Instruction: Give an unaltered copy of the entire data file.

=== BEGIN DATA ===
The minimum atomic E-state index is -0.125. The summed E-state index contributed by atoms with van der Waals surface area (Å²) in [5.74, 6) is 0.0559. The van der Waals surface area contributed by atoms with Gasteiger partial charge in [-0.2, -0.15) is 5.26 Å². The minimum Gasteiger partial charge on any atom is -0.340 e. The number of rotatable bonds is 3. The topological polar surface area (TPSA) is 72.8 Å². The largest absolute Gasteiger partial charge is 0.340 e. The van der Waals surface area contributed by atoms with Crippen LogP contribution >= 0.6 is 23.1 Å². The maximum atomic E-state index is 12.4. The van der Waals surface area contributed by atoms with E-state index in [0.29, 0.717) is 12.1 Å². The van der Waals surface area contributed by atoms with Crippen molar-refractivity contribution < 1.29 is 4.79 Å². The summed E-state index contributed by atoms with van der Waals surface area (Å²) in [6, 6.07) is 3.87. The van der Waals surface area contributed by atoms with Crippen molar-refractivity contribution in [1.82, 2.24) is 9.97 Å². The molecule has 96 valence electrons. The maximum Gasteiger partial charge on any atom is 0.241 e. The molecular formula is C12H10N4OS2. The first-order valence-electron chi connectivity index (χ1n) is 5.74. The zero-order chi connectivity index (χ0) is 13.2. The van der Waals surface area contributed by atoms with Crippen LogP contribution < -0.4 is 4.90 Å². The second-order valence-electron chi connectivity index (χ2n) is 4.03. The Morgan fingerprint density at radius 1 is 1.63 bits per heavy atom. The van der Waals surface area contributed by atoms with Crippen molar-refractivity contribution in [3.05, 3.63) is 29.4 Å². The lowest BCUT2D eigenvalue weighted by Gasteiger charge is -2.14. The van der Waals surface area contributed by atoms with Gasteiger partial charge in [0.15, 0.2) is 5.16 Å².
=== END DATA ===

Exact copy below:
The minimum atomic E-state index is -0.125. The summed E-state index contributed by atoms with van der Waals surface area (Å²) in [5.74, 6) is 0.0559. The van der Waals surface area contributed by atoms with Gasteiger partial charge in [-0.2, -0.15) is 5.26 Å². The minimum Gasteiger partial charge on any atom is -0.340 e. The number of rotatable bonds is 3. The topological polar surface area (TPSA) is 72.8 Å². The largest absolute Gasteiger partial charge is 0.340 e. The van der Waals surface area contributed by atoms with Crippen LogP contribution >= 0.6 is 23.1 Å². The maximum atomic E-state index is 12.4. The van der Waals surface area contributed by atoms with E-state index in [0.29, 0.717) is 12.1 Å². The van der Waals surface area contributed by atoms with Crippen molar-refractivity contribution < 1.29 is 4.79 Å². The summed E-state index contributed by atoms with van der Waals surface area (Å²) in [6, 6.07) is 3.87. The van der Waals surface area contributed by atoms with Crippen molar-refractivity contribution in [1.82, 2.24) is 9.97 Å². The molecule has 96 valence electrons. The maximum Gasteiger partial charge on any atom is 0.241 e. The molecular formula is C12H10N4OS2. The first-order valence-electron chi connectivity index (χ1n) is 5.74. The zero-order chi connectivity index (χ0) is 13.2. The van der Waals surface area contributed by atoms with Crippen LogP contribution < -0.4 is 4.90 Å². The second-order valence-electron chi connectivity index (χ2n) is 4.03. The Morgan fingerprint density at radius 1 is 1.63 bits per heavy atom. The van der Waals surface area contributed by atoms with Crippen molar-refractivity contribution in [3.05, 3.63) is 29.4 Å². The lowest BCUT2D eigenvalue weighted by Gasteiger charge is -2.14. The van der Waals surface area contributed by atoms with Gasteiger partial charge in [0.15, 0.2) is 5.16 Å².